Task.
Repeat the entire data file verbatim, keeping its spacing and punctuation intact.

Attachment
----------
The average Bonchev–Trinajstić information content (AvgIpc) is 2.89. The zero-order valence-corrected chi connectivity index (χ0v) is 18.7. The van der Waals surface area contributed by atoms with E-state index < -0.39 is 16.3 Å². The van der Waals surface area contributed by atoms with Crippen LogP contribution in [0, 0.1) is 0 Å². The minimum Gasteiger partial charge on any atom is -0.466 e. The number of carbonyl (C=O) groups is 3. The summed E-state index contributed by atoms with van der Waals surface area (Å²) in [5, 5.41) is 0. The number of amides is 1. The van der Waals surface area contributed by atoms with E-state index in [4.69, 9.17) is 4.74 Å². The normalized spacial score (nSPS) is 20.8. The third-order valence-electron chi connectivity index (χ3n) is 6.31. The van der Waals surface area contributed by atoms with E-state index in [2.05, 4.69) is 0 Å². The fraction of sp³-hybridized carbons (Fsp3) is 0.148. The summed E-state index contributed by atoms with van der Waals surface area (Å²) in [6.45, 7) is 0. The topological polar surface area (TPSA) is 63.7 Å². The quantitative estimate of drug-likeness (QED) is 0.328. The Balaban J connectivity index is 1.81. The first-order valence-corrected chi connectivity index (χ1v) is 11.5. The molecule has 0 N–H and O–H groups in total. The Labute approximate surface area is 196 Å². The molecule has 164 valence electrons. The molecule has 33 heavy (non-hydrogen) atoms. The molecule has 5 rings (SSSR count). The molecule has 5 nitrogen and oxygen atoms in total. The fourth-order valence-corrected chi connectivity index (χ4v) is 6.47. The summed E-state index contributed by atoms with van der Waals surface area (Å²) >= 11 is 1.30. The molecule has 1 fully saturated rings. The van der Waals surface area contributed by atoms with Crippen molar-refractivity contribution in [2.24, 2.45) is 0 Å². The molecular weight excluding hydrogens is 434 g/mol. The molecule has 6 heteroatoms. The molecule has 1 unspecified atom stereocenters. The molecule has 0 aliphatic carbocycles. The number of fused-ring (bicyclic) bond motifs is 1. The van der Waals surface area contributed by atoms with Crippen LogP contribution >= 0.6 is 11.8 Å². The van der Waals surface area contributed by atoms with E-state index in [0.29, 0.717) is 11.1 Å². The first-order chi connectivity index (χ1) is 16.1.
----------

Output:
The average Bonchev–Trinajstić information content (AvgIpc) is 2.89. The zero-order valence-corrected chi connectivity index (χ0v) is 18.7. The van der Waals surface area contributed by atoms with E-state index < -0.39 is 16.3 Å². The van der Waals surface area contributed by atoms with Crippen LogP contribution in [0, 0.1) is 0 Å². The minimum Gasteiger partial charge on any atom is -0.466 e. The number of carbonyl (C=O) groups is 3. The summed E-state index contributed by atoms with van der Waals surface area (Å²) in [5, 5.41) is 0. The number of amides is 1. The van der Waals surface area contributed by atoms with E-state index in [4.69, 9.17) is 4.74 Å². The normalized spacial score (nSPS) is 20.8. The third-order valence-electron chi connectivity index (χ3n) is 6.31. The van der Waals surface area contributed by atoms with E-state index in [2.05, 4.69) is 0 Å². The fraction of sp³-hybridized carbons (Fsp3) is 0.148. The summed E-state index contributed by atoms with van der Waals surface area (Å²) in [6.45, 7) is 0. The topological polar surface area (TPSA) is 63.7 Å². The quantitative estimate of drug-likeness (QED) is 0.328. The Balaban J connectivity index is 1.81. The first-order valence-corrected chi connectivity index (χ1v) is 11.5. The molecule has 0 N–H and O–H groups in total. The Labute approximate surface area is 196 Å². The molecule has 164 valence electrons. The molecule has 33 heavy (non-hydrogen) atoms. The molecule has 5 rings (SSSR count). The molecule has 5 nitrogen and oxygen atoms in total. The fourth-order valence-corrected chi connectivity index (χ4v) is 6.47. The summed E-state index contributed by atoms with van der Waals surface area (Å²) >= 11 is 1.30. The molecule has 1 fully saturated rings. The van der Waals surface area contributed by atoms with Crippen molar-refractivity contribution in [2.24, 2.45) is 0 Å². The molecular weight excluding hydrogens is 434 g/mol. The molecule has 6 heteroatoms. The molecule has 1 unspecified atom stereocenters. The molecule has 0 aliphatic carbocycles. The number of fused-ring (bicyclic) bond motifs is 1. The van der Waals surface area contributed by atoms with Crippen LogP contribution >= 0.6 is 11.8 Å². The van der Waals surface area contributed by atoms with E-state index in [0.29, 0.717) is 11.1 Å². The first-order chi connectivity index (χ1) is 16.1.